Meanwhile this is a small step in the direction I am heading. I'd been looking for horse drawn equipment for some time and Saturday it happened to a pleasing degree. I still have some niches to fill.
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Old 06-27-2017, 09:02 AM
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Getting enough feed stored away for a year would be my concern at this point as well as having fields planted in oats and hay. The day a horse is brought onto the property, feed will be needed.


I've had horses (pleasure, not draft) in the recent past (cattle in the more distant past) and have enough pasture for a decent number of grazing animals. Both did very well on strictly hay and pasture with grain as a treat for keeping them coming when called. I've not used grain to fatten cattle.

The only grain I have stored at this point is some corn in a small corn crib. I have enough hay in the shed for a year of feeding a small herd and the shed is full enough that I haven't made hay either last year or this year because I have no more space to store it properly. I did plant about another acre in field corn this spring and I'll add whatever results I get to my store. Normally I plant a few acres in other grains (again just in case) but have not stored any because of lack of storage facilities (and more than anything else time enough to get 'er all done). Also getting stock right now would take more time away from other priorities (like my gardens and other food production).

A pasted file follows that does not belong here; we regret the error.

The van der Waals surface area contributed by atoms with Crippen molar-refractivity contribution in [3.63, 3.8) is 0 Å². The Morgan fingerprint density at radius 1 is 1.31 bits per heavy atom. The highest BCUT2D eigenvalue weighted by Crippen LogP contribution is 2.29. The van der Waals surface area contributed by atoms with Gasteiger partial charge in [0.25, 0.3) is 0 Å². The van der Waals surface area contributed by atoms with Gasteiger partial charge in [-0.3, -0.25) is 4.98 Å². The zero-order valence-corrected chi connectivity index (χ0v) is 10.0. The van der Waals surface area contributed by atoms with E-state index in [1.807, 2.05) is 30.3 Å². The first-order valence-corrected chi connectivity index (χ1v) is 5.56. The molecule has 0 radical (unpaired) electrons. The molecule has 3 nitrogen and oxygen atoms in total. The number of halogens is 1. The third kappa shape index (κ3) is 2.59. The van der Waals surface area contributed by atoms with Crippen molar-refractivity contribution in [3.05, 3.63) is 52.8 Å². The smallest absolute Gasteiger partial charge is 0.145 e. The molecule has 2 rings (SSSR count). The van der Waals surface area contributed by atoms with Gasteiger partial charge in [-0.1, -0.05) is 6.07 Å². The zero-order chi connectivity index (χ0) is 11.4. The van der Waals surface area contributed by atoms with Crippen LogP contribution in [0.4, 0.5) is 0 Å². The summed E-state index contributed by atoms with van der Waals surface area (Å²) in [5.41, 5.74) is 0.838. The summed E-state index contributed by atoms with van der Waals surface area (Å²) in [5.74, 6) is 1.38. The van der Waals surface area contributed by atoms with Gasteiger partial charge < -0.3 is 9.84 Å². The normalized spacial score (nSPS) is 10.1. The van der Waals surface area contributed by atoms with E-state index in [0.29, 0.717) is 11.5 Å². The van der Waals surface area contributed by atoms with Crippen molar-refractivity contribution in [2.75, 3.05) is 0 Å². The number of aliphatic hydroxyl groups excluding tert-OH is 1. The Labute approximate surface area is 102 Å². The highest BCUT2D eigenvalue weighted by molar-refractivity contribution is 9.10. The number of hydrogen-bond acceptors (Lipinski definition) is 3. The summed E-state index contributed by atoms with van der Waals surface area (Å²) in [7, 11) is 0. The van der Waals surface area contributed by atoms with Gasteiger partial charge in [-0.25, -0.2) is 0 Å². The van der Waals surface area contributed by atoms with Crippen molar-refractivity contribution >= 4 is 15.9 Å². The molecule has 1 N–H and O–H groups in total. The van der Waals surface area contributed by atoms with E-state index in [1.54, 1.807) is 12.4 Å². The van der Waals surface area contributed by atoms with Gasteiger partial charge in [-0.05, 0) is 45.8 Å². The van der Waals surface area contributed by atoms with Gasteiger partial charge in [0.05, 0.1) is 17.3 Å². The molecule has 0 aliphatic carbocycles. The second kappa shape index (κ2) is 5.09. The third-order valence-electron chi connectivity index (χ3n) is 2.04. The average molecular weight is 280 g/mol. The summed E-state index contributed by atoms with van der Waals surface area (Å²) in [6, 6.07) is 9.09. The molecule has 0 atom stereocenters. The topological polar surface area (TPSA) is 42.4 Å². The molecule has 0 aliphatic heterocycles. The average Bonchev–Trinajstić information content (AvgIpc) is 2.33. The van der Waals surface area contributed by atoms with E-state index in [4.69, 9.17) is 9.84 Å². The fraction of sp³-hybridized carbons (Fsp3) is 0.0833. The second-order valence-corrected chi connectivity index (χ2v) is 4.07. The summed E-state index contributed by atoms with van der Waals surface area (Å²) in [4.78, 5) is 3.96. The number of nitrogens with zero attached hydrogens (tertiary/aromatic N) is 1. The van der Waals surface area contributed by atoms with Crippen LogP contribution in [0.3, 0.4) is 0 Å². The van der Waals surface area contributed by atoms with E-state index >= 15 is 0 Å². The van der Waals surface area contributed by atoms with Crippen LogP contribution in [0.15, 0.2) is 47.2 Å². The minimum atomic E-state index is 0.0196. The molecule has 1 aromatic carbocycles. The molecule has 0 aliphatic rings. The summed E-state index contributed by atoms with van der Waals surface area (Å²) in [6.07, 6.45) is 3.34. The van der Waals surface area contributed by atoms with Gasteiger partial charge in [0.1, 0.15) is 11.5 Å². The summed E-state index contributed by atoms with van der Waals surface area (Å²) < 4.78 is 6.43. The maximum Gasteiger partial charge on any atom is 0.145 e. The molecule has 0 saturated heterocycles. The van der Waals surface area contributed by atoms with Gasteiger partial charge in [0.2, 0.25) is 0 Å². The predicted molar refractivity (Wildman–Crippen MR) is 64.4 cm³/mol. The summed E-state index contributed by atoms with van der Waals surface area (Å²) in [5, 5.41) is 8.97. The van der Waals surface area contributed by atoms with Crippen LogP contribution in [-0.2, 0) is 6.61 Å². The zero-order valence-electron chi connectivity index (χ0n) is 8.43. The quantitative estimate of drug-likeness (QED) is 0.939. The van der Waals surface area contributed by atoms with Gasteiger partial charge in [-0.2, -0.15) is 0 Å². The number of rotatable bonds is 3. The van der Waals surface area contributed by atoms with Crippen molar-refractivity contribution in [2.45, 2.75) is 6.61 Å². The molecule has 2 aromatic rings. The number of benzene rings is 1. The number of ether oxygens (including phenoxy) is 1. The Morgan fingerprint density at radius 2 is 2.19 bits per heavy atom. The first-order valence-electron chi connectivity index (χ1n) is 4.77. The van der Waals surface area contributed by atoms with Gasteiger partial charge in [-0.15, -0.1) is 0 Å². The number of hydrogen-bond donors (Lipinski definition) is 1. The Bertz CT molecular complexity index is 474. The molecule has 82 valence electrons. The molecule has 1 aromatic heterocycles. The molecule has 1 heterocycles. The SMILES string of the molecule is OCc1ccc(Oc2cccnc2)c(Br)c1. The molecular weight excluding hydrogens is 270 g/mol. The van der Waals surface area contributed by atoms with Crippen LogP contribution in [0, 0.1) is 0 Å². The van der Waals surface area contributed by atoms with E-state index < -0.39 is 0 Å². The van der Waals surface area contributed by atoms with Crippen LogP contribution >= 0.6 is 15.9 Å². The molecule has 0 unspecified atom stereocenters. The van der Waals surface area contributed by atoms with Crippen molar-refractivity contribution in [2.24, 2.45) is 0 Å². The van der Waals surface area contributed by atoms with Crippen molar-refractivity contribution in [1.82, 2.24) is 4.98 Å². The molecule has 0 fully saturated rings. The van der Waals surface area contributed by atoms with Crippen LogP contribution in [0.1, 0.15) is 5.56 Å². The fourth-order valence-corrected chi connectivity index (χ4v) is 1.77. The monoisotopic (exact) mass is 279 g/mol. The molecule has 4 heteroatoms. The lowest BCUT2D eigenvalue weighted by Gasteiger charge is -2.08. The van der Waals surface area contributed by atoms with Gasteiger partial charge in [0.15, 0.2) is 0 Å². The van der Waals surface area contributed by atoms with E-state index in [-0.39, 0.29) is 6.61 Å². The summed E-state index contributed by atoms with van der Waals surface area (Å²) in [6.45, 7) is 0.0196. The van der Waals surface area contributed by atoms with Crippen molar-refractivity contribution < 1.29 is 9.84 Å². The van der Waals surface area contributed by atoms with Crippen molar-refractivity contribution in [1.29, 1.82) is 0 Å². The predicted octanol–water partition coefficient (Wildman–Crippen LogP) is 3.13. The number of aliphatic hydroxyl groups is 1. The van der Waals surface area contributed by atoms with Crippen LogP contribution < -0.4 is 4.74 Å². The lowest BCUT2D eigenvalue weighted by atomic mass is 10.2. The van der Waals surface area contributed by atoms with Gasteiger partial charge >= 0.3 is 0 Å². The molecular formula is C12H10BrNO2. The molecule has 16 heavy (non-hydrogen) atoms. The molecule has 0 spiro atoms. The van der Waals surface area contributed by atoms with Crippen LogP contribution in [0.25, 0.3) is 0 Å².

My hesitation for obtaining large stock right now is that over the years, I've been gone (a lot) making a living and my fences and facilities have been neglected and need lots of work. I still travel a lot also and I am adjusting my lifestyle to a degree to change that.

Another big thing is that although I do believe very strongly that hard times are coming and much danger lies ahead, but I want to continue a 'normal' life as long as possible (most people wouldn't consider my life normal) While I do try to use due caution and discretion, I have no intention of living my life in a box waiting for the Apocalypse to happen next week. If it does happen next week, I'm pretty well prepared for it, just not completely satisfied and it takes lots of time to get to where I ultimately want to be.
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Old 06-27-2017, 09:11 AM
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For your harness I would suggest nylon. It lasts a long long time and doesn't require oil

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I was actually wondering if people were using nylon. I do know leather takes a lot of care and proper storage.

I have some nylon pack horse gear and suspected there was probably nylon harness but never checked it out. Thanks.
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Old 06-28-2017, 12:43 AM
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Suffolk is actually the one I think would fit my needs best. Big enough to do serious work and not the giant size of the clydesdale, percheron class.